For Immediate Release: April 16, 2013
Patrice Guilfoyle, APR, Director of Communications 601-359-3706 Fax: 601-359-3033
JACKSON, Miss. – The Mississippi Department of Education (MDE) and the Mississippi Teacher Center today announced Joshua Lindsey, an English II teacher at Hancock High School, as the 2013 Mississippi Teacher of the Year (MTOY).
Selected from four congressional district finalists, Lindsey will receive a one-time $5,000 salary supplement from the MDE and will represent Mississippi in the National Teacher of the Year competition. In addition, he will travel to Washington, D.C., to meet the President and First Lady and will participate in a Rose Garden recognition ceremony at the White House. The MTOY is also asked to share expertise through various presentations and activities for the improvement of education in the state.
Lindsey, an 11-year veteran teacher, spent five years at Hancock Middle School before transferring to Hancock High in 2011. He said he was honored to be considered for the high honor of representing the state’s teachers.
“It’s humbling. I’m excited for the opportunity to represent the teachers of Mississippi,” he said.
A summa cum laude graduate of the University of Mississippi, Lindsey initially planned to attend law school and follow in his family’s footsteps of practicing law. A summer as a counselor for high school students altered his career path, revealing his love of teaching and coaching soccer. More than that, Lindsey said his true ability and talent rest in his mission of showing students that he genuinely cares for their well-being.
“I tell my students at the beginning of the semester that if they earn their credit for my class and pass the English II SATP but do not leave my classroom as better people, then I have failed them. I am more interested in the lives of my students first and their numbers second,” he said.
Hancock High student Hayden Brewer said she has known “Mr. Josh” through his roles as soccer coach and church youth leader, and the respect he garners from students and teachers is worthy of recognition.
“He is a wonderful man, blessed with the ability to teach and to teach well, be it English, character, or common sense,” she said.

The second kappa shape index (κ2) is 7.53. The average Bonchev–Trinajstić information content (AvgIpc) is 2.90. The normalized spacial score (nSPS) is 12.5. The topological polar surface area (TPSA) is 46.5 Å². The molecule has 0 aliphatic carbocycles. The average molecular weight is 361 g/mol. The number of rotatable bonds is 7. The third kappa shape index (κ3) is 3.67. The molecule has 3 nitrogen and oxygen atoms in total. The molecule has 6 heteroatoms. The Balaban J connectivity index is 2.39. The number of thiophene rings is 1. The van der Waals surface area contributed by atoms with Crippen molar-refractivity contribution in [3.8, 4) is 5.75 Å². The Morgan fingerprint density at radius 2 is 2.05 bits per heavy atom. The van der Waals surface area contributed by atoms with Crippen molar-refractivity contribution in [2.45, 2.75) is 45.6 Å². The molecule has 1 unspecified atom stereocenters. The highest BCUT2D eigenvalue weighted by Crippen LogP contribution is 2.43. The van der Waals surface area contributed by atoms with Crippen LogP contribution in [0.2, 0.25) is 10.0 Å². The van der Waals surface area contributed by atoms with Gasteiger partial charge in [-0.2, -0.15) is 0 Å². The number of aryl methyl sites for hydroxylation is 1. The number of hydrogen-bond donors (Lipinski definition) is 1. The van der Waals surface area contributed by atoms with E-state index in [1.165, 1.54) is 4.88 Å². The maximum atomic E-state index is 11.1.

Hancock High Principal Rhett Ladner said Lindsey has made a tremendous impact on students during his first year at the school. He was given the assignment of helping 65 students who had failed to pass the English II subject area test, and through his hard work and dedication, 49 out of the 65 passed the test - 75 percent.
Yet, Ladner said, Lindsey shuns the spotlight, and instead, places it on the students.
“I have been an administrator for 12 years, and I can say that there have been very few teachers that I have witnessed who have his skills as a teacher, his love for education, but, more importantly, his heart for children,” he said.
Lindsey said he and his wife Kristy, also a teacher, discovered a great truth during their journey in life. “There is no greater fulfillment in life than helping a child realize his or her true potential and awaking a lifetime love of learning,” Lindsey said.
Teacher of the Year Finalists
The 2013 Mississippi Alternate Teacher of the Year is Kathy Farmer, a government, economics, psychology, history and sociology teacher in the Scott County School District. She has spent her nearly 29-year career at Lake High School. She is repeatedly chosen by students as STAR teacher and as the recipient of Lake Attendance Center’s yearly Teacher Achievement Award. Inspired by her history teacher as a teenager, Farmer strives to emulate his passion for teaching and encourage her students to reach their goals.
Tara Harris, a second and third grade gifted education teacher in the Tupelo Public School District, has been in the classroom nearly 14 years. A National Board Certified teacher, Harris serves on the leadership team of Thomas St. Elementary and is a teacher representative on the PTO Board. She is a member of the Association for Excellence in Education and the Mississippi Association for Gifted Children. Her career choice was influenced by her mother, who taught for 32 years, and her desire to work with children. She is a firm believer in incorporating arts into the classroom and has received recognitions for her efforts. She works to develop creativity and imagination through learning.
Gwendolyn Milton teaches personal finance and entrepreneurship at Gentry High School in the Indianola School District, where she has taught for three years. Milton was the office manager at the school for 20 years before deciding to become a teacher. Her desire to help students become financially literate led her to a new career. She entered the profession through an alternate route teaching program, and she has completed the requirements to receive the Master Teacher of Economics endorsement and the Master of Arts Teaching degree in secondary education.